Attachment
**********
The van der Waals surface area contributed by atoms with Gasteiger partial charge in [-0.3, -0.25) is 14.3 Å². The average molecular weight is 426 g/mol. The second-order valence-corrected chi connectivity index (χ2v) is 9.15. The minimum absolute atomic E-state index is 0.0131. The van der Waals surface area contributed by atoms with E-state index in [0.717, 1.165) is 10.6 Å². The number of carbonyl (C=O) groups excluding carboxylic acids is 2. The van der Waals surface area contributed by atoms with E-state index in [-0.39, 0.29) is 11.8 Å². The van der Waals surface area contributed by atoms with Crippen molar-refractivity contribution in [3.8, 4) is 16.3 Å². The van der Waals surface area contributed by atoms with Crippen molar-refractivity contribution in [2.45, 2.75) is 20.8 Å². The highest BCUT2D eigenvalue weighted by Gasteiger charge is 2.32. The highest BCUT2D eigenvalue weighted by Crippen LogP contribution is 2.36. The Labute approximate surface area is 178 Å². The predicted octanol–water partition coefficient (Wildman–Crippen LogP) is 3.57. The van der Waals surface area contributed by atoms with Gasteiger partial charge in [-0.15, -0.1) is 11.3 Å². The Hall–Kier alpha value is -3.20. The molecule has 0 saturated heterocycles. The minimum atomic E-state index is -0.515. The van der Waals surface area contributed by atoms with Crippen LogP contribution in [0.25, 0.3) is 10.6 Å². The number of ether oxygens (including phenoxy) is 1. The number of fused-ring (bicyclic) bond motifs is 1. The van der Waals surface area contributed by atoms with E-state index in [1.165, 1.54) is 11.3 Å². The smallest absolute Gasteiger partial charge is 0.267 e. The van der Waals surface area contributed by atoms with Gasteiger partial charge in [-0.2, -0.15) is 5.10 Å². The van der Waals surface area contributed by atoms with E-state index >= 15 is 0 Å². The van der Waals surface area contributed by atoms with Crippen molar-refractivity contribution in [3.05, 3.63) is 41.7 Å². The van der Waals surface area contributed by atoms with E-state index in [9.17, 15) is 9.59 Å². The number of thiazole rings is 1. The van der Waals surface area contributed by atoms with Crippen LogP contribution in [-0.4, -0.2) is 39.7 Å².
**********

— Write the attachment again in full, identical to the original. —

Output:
The van der Waals surface area contributed by atoms with Gasteiger partial charge in [-0.3, -0.25) is 14.3 Å². The average molecular weight is 426 g/mol. The second-order valence-corrected chi connectivity index (χ2v) is 9.15. The minimum absolute atomic E-state index is 0.0131. The van der Waals surface area contributed by atoms with E-state index in [0.717, 1.165) is 10.6 Å². The number of carbonyl (C=O) groups excluding carboxylic acids is 2. The van der Waals surface area contributed by atoms with E-state index in [-0.39, 0.29) is 11.8 Å². The van der Waals surface area contributed by atoms with Crippen molar-refractivity contribution in [3.8, 4) is 16.3 Å². The van der Waals surface area contributed by atoms with Crippen molar-refractivity contribution in [2.45, 2.75) is 20.8 Å². The highest BCUT2D eigenvalue weighted by Gasteiger charge is 2.32. The highest BCUT2D eigenvalue weighted by Crippen LogP contribution is 2.36. The Labute approximate surface area is 178 Å². The predicted octanol–water partition coefficient (Wildman–Crippen LogP) is 3.57. The van der Waals surface area contributed by atoms with Gasteiger partial charge in [-0.15, -0.1) is 11.3 Å². The Hall–Kier alpha value is -3.20. The molecule has 0 saturated heterocycles. The minimum atomic E-state index is -0.515. The van der Waals surface area contributed by atoms with Crippen LogP contribution in [0.25, 0.3) is 10.6 Å². The number of ether oxygens (including phenoxy) is 1. The number of fused-ring (bicyclic) bond motifs is 1. The van der Waals surface area contributed by atoms with E-state index in [1.165, 1.54) is 11.3 Å². The smallest absolute Gasteiger partial charge is 0.267 e. The van der Waals surface area contributed by atoms with Gasteiger partial charge in [-0.2, -0.15) is 5.10 Å². The van der Waals surface area contributed by atoms with E-state index >= 15 is 0 Å². The van der Waals surface area contributed by atoms with Crippen molar-refractivity contribution in [3.05, 3.63) is 41.7 Å². The van der Waals surface area contributed by atoms with E-state index in [9.17, 15) is 9.59 Å². The number of thiazole rings is 1. The van der Waals surface area contributed by atoms with Crippen LogP contribution in [-0.4, -0.2) is 39.7 Å².